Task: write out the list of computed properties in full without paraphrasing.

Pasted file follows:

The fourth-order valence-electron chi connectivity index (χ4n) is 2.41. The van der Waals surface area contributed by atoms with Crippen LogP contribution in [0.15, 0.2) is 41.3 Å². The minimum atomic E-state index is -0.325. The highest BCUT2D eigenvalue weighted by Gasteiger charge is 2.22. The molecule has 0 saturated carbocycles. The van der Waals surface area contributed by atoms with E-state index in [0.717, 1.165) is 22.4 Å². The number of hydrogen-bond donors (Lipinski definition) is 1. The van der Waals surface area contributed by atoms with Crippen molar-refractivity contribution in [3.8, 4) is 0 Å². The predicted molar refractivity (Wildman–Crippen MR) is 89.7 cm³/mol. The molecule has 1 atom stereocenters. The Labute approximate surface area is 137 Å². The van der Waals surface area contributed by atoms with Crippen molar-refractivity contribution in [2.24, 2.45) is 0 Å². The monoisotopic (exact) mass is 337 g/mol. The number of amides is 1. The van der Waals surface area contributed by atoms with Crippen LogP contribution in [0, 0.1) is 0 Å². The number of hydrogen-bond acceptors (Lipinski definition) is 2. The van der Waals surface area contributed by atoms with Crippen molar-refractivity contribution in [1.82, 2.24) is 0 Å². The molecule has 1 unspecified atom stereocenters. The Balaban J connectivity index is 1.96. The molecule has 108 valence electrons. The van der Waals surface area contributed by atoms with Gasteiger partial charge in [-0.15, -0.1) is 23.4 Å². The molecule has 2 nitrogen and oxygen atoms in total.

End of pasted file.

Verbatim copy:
The fourth-order valence-electron chi connectivity index (χ4n) is 2.41. The van der Waals surface area contributed by atoms with Crippen LogP contribution in [0.15, 0.2) is 41.3 Å². The minimum atomic E-state index is -0.325. The highest BCUT2D eigenvalue weighted by Gasteiger charge is 2.22. The molecule has 0 saturated carbocycles. The van der Waals surface area contributed by atoms with E-state index in [0.717, 1.165) is 22.4 Å². The number of hydrogen-bond donors (Lipinski definition) is 1. The van der Waals surface area contributed by atoms with Crippen molar-refractivity contribution in [3.8, 4) is 0 Å². The predicted molar refractivity (Wildman–Crippen MR) is 89.7 cm³/mol. The molecule has 1 atom stereocenters. The Labute approximate surface area is 137 Å². The van der Waals surface area contributed by atoms with Crippen molar-refractivity contribution in [2.24, 2.45) is 0 Å². The monoisotopic (exact) mass is 337 g/mol. The number of amides is 1. The van der Waals surface area contributed by atoms with Crippen LogP contribution in [0, 0.1) is 0 Å². The number of hydrogen-bond acceptors (Lipinski definition) is 2. The van der Waals surface area contributed by atoms with Crippen molar-refractivity contribution in [1.82, 2.24) is 0 Å². The molecule has 1 unspecified atom stereocenters. The Balaban J connectivity index is 1.96. The molecule has 108 valence electrons. The van der Waals surface area contributed by atoms with Gasteiger partial charge in [-0.15, -0.1) is 23.4 Å². The molecule has 2 nitrogen and oxygen atoms in total.